Manit Rastogi sounds furious when he talks about Delhi and the ill effects of rapid urbanisation . "I am afraid to send my son cycling to school. I fear he might be knocked down by a car. For my grandparents there are no pavements to walk on. The Yamuna has turned into a drain," says the Founder and Managing Partner of architecture firm Morphogenesis. But, unlike most other city residents who are aware of these problems but suffer in silence, Rastogi is determined to make a difference.
In 2009, he launched the Delhi Nullahs initiative to clean the city's natural drains and use the land around them to build pedestrian and cycle paths that would connect to public transport systems such as the Delhi Metro. This will help ease traffic congestion and reduce pollution. Rastogi says more than 1,750 acres of land surrounding the nullahs, or drains, can be used.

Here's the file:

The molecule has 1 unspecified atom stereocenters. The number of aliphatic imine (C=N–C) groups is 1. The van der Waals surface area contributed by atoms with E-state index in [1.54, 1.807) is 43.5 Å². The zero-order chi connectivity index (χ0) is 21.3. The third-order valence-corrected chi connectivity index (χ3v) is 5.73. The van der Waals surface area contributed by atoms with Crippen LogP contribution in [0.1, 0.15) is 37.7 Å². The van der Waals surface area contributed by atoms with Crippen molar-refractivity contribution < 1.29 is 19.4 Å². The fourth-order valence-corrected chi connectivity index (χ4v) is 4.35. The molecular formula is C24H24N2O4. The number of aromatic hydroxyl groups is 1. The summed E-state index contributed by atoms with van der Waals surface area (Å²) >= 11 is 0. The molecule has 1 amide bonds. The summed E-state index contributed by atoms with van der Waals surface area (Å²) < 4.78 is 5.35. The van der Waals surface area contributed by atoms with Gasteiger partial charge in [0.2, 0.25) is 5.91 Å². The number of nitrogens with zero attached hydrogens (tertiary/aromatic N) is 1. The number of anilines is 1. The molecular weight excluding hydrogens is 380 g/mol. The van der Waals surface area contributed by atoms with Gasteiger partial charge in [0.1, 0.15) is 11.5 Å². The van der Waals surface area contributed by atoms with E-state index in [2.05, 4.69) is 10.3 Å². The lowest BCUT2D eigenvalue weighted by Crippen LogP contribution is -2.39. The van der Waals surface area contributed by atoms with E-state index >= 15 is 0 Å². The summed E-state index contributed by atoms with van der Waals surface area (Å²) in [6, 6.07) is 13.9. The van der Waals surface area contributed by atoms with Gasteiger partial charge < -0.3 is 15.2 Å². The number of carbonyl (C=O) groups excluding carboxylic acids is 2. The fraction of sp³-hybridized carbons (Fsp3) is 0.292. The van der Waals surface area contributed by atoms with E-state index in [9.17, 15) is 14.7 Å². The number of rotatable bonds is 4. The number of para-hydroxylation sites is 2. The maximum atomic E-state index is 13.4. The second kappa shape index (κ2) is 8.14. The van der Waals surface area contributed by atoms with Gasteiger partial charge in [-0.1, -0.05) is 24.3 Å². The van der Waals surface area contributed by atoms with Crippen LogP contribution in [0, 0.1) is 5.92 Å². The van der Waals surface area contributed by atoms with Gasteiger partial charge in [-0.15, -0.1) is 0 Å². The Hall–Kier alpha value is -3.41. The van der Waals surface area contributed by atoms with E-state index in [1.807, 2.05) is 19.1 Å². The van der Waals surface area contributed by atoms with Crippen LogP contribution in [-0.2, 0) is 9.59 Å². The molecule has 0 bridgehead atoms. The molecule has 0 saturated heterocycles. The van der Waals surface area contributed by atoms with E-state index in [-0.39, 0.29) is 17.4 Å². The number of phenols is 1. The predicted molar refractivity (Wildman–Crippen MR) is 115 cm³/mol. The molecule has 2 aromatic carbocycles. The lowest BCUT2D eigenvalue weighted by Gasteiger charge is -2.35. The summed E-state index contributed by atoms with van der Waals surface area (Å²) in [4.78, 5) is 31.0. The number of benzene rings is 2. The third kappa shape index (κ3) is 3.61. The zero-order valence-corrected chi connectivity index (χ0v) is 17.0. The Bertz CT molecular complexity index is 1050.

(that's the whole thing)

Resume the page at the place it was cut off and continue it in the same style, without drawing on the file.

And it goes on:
The city has 18 main nullahs with more than 15,000 branches that connect to the Yamuna. Many of these were constructed 700 years ago under the Tughlaq dynasty for irrigation and drainage. This network of drains, 350 km long, crisscrosses the entire city. But today these drains dump sewage and other untreated waste into the Yamuna.
Rastogi says about Rs 5,000 crore has been spent on trying to clean the Yamuna, but it remains as dirty as ever. "With one move we can reduce pollution, prevent diseases and help pedestrians," he says. The Delhi Development Authority has adopted Rastogi's idea to make eco-corridors for non-motorised transport. The plan will soon be integrated with the authority's master plan for the city's development.
Clearly, Rastogi is one of those showing Delhi the way forward.
Dearton Thomas Hector